David Mamet on Glengarry and other matters

Playwrights have studied David Mamet's Glengarry Glen Ross as much, if not more, than any other contemporary work. Over the years Mamet has made several observations about his Pulitzer Prize winner for drama, 1984.

In 1969, he worked as office manager (like Williamson in the play) for a real estate firm in Chicago. "I sold worthless land in Arizona to elderly people."

"This play is very much about work and about how one is altered by one's job."

But aren't you dumping on real estate salesmen?

"I don't write plays to dump on people. I write plays about people whom I love and am fascinated by."

Even Williamson, the corporate flack?

"I felt he was doing his job...the job of a sales manager is not to empathize. Irrespective of whether or not it's a 'good' job, or whether he likes his job is not the point' his job is...do anything he can to increase sales."

James Lingk buys property he can't afford and is manipulated up and down. Where's his upside?

"He wants to believe in someone, that's all he wants. So, finally, at the end, even though he's been robbed, or almost robbed of his money, the important thing is that he won't even believe that because he wants to believe in someone, that he's found a friend.

"The only person who can get what he wants is the individual man. In the theater an individual has to come to terms with what he wants and how capable he is of getting it. Making peace with the gods - that's what drama's all about.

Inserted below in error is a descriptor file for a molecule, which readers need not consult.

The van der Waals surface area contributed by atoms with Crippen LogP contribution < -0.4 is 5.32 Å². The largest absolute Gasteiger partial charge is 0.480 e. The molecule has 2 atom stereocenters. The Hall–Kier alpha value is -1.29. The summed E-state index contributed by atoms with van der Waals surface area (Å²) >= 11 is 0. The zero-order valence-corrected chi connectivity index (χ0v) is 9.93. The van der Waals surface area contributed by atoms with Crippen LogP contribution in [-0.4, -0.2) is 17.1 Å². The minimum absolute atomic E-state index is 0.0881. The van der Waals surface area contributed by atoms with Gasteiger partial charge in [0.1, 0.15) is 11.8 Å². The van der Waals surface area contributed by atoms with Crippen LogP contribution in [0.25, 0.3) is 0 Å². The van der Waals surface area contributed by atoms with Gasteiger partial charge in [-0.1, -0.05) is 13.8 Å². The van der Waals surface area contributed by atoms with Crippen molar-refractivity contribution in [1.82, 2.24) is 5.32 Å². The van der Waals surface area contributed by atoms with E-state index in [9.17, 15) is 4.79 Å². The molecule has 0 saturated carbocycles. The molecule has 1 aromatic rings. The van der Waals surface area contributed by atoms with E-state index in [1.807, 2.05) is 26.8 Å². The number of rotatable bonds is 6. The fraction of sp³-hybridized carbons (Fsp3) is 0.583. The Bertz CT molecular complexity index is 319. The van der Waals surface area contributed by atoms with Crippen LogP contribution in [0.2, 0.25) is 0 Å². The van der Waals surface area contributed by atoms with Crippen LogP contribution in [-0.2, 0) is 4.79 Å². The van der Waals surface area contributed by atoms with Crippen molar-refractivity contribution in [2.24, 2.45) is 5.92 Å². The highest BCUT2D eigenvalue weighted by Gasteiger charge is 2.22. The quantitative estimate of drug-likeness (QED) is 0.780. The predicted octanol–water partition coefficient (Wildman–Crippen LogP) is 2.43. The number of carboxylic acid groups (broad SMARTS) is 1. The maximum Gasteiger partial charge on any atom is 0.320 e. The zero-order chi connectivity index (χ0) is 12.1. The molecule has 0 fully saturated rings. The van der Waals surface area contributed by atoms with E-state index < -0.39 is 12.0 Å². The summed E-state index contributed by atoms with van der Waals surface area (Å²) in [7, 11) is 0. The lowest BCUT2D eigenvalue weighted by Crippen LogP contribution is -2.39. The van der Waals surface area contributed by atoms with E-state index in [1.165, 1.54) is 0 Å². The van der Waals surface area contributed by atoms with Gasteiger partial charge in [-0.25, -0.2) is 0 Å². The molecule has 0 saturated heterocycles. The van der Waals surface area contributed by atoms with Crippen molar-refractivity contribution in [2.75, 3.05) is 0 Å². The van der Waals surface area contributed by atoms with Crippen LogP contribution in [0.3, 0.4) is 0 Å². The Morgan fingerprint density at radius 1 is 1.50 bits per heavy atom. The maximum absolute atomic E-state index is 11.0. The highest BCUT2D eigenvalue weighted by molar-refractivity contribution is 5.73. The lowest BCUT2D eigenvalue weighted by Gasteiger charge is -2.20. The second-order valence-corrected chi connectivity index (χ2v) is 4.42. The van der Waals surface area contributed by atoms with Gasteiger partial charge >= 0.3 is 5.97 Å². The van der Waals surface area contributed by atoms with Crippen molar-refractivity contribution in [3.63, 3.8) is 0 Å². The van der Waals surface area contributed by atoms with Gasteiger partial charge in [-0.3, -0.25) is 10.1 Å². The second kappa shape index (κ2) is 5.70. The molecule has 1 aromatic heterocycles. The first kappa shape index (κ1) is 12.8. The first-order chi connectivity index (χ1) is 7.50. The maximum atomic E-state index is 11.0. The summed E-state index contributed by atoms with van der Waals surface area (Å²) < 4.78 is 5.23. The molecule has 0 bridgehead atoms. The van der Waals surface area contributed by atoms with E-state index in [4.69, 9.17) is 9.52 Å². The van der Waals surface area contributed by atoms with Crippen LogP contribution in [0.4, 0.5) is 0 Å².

"The audience wants to be piqued, to be misled, to be disappointed at times, so that it can, finally, be fulfilled.

"We are all here to undergo a communion, to find out what the hell is going on in this world. If you're not willing to say that,what you get is entertainment instead of art, and poor entertainment at that.

"Performers who lack the ability to criticize themselves, who take no responsibility for understanding what it is that they do and the moral and mechanical precepts to which they must adhere, are not happy. Not one."

Aren't we getting off the...?

"So with the performer in the theater, and so with [critics]. if you do not learn your craft, the Theater, and its moral and practical precepts, if you do not make this your constant study, if you do not learn to judge yourselves against a standard of artistic perfection and amend your works day to day in light of that standard, you must be unhappy.

If you trust outside plaudits and support for your own work, you are being controlled. Your life is not your own. Just as is evidenced in that sick moment when you have a deadline to make and not a thing in the world to say, and you think not what I must say about that piece, but what would be acceptable or witty or nouveau.

"Learn your craft and be part of the theater, for, while you are learning and striving to write better and write more informedly you are as much a part of the theater as anyone else in it - not or in antiquity; and while you are not striving to improve and to write informedly and morally and to a purpose, you are a hack and a plaything of your advertisers."

Image by David Shankbone


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